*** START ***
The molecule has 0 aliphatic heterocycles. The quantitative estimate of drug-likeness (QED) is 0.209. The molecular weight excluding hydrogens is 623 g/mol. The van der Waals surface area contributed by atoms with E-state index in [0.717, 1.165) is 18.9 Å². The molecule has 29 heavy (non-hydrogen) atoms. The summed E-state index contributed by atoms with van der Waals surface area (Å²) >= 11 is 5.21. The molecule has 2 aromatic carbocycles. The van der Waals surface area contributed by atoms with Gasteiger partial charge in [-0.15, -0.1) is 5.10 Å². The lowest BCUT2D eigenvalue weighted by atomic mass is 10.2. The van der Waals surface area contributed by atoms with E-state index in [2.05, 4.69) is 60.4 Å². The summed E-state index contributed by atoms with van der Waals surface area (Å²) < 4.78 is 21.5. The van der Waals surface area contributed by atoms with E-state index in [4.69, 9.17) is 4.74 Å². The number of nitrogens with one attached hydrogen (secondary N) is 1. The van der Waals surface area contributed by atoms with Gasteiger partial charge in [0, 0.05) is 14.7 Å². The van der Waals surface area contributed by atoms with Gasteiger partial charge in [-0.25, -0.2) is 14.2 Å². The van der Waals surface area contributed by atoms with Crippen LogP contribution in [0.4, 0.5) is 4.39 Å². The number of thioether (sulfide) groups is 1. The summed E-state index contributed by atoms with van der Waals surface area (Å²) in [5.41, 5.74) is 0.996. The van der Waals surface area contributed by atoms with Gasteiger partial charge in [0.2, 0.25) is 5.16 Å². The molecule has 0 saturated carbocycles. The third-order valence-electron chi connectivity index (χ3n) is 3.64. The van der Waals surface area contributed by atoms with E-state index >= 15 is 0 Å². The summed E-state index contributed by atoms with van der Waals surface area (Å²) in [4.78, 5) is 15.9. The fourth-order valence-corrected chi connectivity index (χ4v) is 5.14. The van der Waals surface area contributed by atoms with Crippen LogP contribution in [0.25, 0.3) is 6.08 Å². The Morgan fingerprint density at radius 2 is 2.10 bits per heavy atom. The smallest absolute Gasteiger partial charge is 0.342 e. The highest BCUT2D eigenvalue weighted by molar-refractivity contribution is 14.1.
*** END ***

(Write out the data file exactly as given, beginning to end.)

The molecule has 0 aliphatic heterocycles. The quantitative estimate of drug-likeness (QED) is 0.209. The molecular weight excluding hydrogens is 623 g/mol. The van der Waals surface area contributed by atoms with E-state index in [0.717, 1.165) is 18.9 Å². The molecule has 29 heavy (non-hydrogen) atoms. The summed E-state index contributed by atoms with van der Waals surface area (Å²) >= 11 is 5.21. The molecule has 2 aromatic carbocycles. The van der Waals surface area contributed by atoms with Gasteiger partial charge in [-0.15, -0.1) is 5.10 Å². The lowest BCUT2D eigenvalue weighted by atomic mass is 10.2. The van der Waals surface area contributed by atoms with E-state index in [2.05, 4.69) is 60.4 Å². The summed E-state index contributed by atoms with van der Waals surface area (Å²) < 4.78 is 21.5. The van der Waals surface area contributed by atoms with E-state index in [4.69, 9.17) is 4.74 Å². The number of nitrogens with one attached hydrogen (secondary N) is 1. The van der Waals surface area contributed by atoms with Gasteiger partial charge in [0, 0.05) is 14.7 Å². The van der Waals surface area contributed by atoms with Gasteiger partial charge in [-0.25, -0.2) is 14.2 Å². The van der Waals surface area contributed by atoms with Crippen LogP contribution in [0.4, 0.5) is 4.39 Å². The number of thioether (sulfide) groups is 1. The summed E-state index contributed by atoms with van der Waals surface area (Å²) in [5.41, 5.74) is 0.996. The van der Waals surface area contributed by atoms with Gasteiger partial charge in [0.2, 0.25) is 5.16 Å². The molecule has 0 saturated carbocycles. The third-order valence-electron chi connectivity index (χ3n) is 3.64. The van der Waals surface area contributed by atoms with E-state index >= 15 is 0 Å². The summed E-state index contributed by atoms with van der Waals surface area (Å²) in [4.78, 5) is 15.9. The fourth-order valence-corrected chi connectivity index (χ4v) is 5.14. The van der Waals surface area contributed by atoms with Crippen LogP contribution in [0.25, 0.3) is 6.08 Å². The Morgan fingerprint density at radius 2 is 2.10 bits per heavy atom. The smallest absolute Gasteiger partial charge is 0.342 e. The highest BCUT2D eigenvalue weighted by molar-refractivity contribution is 14.1.